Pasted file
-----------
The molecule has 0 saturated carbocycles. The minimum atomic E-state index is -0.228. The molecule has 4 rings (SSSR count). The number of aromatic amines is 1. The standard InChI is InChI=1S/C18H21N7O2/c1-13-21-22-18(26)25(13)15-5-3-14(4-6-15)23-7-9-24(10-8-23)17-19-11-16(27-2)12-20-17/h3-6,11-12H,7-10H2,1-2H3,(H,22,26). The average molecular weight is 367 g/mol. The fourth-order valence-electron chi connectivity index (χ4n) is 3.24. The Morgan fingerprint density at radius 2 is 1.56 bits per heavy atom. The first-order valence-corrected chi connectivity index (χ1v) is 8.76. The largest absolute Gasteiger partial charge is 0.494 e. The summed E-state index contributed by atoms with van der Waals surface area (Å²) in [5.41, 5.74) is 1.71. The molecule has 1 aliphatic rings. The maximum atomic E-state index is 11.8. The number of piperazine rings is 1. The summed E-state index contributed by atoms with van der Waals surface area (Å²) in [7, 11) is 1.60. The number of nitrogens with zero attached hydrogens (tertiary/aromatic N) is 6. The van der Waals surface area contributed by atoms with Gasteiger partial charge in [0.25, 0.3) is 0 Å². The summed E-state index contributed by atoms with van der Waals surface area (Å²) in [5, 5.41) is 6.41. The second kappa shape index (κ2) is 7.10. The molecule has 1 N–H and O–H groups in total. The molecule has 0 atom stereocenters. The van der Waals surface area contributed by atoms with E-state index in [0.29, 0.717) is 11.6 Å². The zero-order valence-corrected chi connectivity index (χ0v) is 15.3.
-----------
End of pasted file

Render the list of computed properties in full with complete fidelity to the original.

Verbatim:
The molecule has 0 saturated carbocycles. The minimum atomic E-state index is -0.228. The molecule has 4 rings (SSSR count). The number of aromatic amines is 1. The standard InChI is InChI=1S/C18H21N7O2/c1-13-21-22-18(26)25(13)15-5-3-14(4-6-15)23-7-9-24(10-8-23)17-19-11-16(27-2)12-20-17/h3-6,11-12H,7-10H2,1-2H3,(H,22,26). The average molecular weight is 367 g/mol. The fourth-order valence-electron chi connectivity index (χ4n) is 3.24. The Morgan fingerprint density at radius 2 is 1.56 bits per heavy atom. The first-order valence-corrected chi connectivity index (χ1v) is 8.76. The largest absolute Gasteiger partial charge is 0.494 e. The summed E-state index contributed by atoms with van der Waals surface area (Å²) in [5.41, 5.74) is 1.71. The molecule has 1 aliphatic rings. The maximum atomic E-state index is 11.8. The number of piperazine rings is 1. The summed E-state index contributed by atoms with van der Waals surface area (Å²) in [7, 11) is 1.60. The number of nitrogens with zero attached hydrogens (tertiary/aromatic N) is 6. The van der Waals surface area contributed by atoms with Gasteiger partial charge in [0.25, 0.3) is 0 Å². The summed E-state index contributed by atoms with van der Waals surface area (Å²) in [5, 5.41) is 6.41. The second kappa shape index (κ2) is 7.10. The molecule has 1 N–H and O–H groups in total. The molecule has 0 atom stereocenters. The van der Waals surface area contributed by atoms with E-state index in [0.29, 0.717) is 11.6 Å². The zero-order valence-corrected chi connectivity index (χ0v) is 15.3.